Most Turkish women feeling burn out during pandemic – study

An overwhelming 95 percent of Turkey’s women experience feelings of anxiety and burn out during the COVID-19 pandemic, according to a report by the Turkish Industry and Business Association (TÜSİAD), daily Cumhuriyet reported on Saturday.

The COVID-19 outbreak, as it continues to rage on with more than 3,000 new patients diagnosed daily, has had its worst impact on Turkey’s women, with unemployment and domestic violence increasing drastically.

Ninety nine percent of female participants to the TÜSİAD study said their housekeeping and care duties increased, while 97 percent said remote working meant they were forced to work more, and 95 percent reported anxiety/depression, increased stress, and feelings of burnout.

Seventy nine percent of women said they experienced more domestic violence, while only 19 percent of male participants said they experienced the same.

Among the men in the study, 74 percent complained about not earning enough during the pandemic, 69 percent about limited access to communication technologies, and 65 percent about stress and burn out.

Offical figures painted a rosier picture, but women have been affected the worst by rising unemployment during the pandemic as women working without official documentation, two-thirds of all unregistered workers, were the first ones to be let go as they were not covered by employment protections ordered by the government, Turkish Enterprise and Business Confederation (TÜRKONFED) Chairman Orhan Turan said during a live stream for the report.

According to U.N. Women Turkey Director Asya Varbanova, official figures showed 1.1 million women and 1.5 million men lost their jobs during the pandemic in Turkey.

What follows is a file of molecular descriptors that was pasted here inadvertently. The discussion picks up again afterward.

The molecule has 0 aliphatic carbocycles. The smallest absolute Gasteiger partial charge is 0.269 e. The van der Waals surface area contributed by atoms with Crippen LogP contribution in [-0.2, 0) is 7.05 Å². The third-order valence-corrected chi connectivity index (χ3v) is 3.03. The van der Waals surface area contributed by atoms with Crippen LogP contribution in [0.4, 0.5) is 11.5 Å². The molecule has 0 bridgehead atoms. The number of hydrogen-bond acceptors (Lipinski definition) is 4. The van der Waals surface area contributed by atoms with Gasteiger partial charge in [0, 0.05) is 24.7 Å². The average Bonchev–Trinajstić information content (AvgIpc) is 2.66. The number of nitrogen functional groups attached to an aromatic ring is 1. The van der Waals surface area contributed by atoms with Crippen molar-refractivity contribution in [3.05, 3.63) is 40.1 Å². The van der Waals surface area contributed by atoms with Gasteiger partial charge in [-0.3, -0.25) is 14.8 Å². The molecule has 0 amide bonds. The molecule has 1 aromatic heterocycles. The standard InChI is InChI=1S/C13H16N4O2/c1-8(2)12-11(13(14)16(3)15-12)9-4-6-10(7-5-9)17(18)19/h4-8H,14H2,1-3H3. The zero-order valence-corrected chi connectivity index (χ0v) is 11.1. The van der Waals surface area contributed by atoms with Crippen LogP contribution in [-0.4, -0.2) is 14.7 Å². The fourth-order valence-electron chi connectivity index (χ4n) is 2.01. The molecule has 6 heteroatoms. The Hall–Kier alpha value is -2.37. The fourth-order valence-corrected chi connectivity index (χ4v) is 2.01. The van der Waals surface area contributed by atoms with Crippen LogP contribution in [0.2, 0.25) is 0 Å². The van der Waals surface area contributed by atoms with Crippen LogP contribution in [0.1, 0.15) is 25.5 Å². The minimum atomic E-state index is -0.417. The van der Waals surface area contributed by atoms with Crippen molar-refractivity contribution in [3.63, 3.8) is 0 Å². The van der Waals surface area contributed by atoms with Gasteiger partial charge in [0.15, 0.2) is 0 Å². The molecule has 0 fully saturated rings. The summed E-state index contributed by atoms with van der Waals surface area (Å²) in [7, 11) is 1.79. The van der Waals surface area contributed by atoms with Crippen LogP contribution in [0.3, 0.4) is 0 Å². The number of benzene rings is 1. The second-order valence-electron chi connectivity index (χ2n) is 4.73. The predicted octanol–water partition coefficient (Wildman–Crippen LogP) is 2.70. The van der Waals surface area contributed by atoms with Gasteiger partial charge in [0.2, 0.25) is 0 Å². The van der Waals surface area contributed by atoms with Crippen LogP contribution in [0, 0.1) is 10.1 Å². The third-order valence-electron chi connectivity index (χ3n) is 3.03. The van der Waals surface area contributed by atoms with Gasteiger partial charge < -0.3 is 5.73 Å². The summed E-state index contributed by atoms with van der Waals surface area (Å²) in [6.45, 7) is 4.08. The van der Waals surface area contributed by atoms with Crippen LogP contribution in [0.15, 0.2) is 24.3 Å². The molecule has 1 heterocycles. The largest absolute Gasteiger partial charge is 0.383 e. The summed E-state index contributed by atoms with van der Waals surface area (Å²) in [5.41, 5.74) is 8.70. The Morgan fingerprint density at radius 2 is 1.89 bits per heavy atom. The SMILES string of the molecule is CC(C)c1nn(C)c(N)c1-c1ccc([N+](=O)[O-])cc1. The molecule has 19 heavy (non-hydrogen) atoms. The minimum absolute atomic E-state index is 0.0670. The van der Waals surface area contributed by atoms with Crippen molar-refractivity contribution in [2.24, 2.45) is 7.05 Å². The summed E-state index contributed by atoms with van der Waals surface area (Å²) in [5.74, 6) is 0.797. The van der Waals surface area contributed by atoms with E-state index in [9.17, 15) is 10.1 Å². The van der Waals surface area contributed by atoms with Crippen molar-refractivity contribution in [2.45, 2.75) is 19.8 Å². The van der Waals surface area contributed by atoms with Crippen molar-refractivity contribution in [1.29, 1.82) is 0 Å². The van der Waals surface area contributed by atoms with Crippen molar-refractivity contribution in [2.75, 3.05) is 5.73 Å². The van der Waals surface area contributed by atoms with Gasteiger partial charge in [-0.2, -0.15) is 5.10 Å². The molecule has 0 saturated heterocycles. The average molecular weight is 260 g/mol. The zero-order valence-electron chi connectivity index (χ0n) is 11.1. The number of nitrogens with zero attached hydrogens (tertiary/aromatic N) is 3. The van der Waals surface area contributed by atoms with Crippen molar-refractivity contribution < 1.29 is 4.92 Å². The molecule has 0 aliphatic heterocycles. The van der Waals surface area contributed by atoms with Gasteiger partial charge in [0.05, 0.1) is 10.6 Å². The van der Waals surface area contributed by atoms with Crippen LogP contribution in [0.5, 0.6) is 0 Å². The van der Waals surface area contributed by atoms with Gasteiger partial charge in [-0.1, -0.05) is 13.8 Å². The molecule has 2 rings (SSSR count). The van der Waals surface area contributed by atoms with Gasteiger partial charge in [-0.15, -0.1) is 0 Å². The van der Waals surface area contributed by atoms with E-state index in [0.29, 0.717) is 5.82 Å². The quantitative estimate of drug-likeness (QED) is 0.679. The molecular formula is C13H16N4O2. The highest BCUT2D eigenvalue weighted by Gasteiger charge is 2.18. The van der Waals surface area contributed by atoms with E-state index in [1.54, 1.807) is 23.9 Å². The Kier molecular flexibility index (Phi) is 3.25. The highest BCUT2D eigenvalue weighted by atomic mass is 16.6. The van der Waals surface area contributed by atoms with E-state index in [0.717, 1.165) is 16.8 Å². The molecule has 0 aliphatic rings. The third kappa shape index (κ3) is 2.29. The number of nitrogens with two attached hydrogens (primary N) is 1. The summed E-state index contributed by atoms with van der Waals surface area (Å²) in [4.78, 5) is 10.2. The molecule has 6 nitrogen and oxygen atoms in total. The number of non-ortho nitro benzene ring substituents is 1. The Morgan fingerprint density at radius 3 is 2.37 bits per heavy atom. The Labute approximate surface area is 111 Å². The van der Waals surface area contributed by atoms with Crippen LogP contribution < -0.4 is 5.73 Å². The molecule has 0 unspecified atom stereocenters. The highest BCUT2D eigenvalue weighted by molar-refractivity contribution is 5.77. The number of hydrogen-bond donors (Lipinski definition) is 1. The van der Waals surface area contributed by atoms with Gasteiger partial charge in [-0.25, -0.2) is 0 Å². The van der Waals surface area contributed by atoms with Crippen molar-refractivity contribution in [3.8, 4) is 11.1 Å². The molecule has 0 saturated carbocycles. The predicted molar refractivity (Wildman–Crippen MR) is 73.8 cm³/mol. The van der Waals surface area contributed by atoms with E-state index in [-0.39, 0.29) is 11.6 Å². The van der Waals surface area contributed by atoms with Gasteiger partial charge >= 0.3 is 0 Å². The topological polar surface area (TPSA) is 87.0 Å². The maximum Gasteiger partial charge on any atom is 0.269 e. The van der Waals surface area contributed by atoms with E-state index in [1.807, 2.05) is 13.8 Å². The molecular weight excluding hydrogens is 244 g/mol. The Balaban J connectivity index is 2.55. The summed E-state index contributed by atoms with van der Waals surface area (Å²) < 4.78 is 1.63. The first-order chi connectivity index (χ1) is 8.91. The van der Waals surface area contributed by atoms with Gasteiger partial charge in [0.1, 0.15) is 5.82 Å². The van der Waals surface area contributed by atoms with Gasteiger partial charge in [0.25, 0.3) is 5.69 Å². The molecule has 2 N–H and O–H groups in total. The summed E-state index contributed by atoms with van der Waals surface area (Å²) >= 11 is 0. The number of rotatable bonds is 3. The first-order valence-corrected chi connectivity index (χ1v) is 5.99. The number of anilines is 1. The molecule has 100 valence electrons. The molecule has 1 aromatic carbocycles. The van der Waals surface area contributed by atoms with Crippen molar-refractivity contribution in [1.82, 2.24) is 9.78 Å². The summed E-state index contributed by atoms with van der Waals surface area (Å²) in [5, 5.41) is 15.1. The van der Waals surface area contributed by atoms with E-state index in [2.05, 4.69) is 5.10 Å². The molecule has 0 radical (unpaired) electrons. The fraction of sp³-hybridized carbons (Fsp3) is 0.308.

“However, considering that women had a much lower participation in the workforce, they have lost a significantly higher portion,” she said.

Seventy six percent of companies took precautions, but out of all pandemic measures nationwide, only 26 percent were geared towards female workers specifically, the study found.

In a separate study, DİSK-AR, a research centre under Turkey’s largest worker’s unions federation DİSK, found that Turkey lost seven percent of its workforce in the last year. Women made up three percent of the loss, also representing a disproportionately high rate.

In 2019, 20 out of the 28.4 million working-age people outside of the workforce were women. This number increased by 1.29 million women in 2020, bringing the total to 21.53 million women outside of the workforce, Dr Çağla Ünlütürk Ulutaş told Cumhuriyet.

Sectors that predominantly employ women suffered the worst contraction, Ulutaş said, adding that 18.8 percent of women who have university degrees were unemployed. This is in part due to conservative attitudes to women working outside of the home, despite women have shown greater desire for higher education and building careers.

An International Labour Organisation (ILO) report found that several decades of progress were under threat regarding women’s participation in the workforce.

Women make up the majority of service sector workers, as well as healthcare and social services, ILO said, and as the service sector declines, women have been forced to take on more unpaid care work and lose their independence during the crisis.

ILO found that up to 90 percent of women work under the table in lower-income countries, and women make up 78.4 percent of single parents globally, which makes it more difficult for them to continue providing for their families as schools and childcare services are closed or reduced due to the pandemic.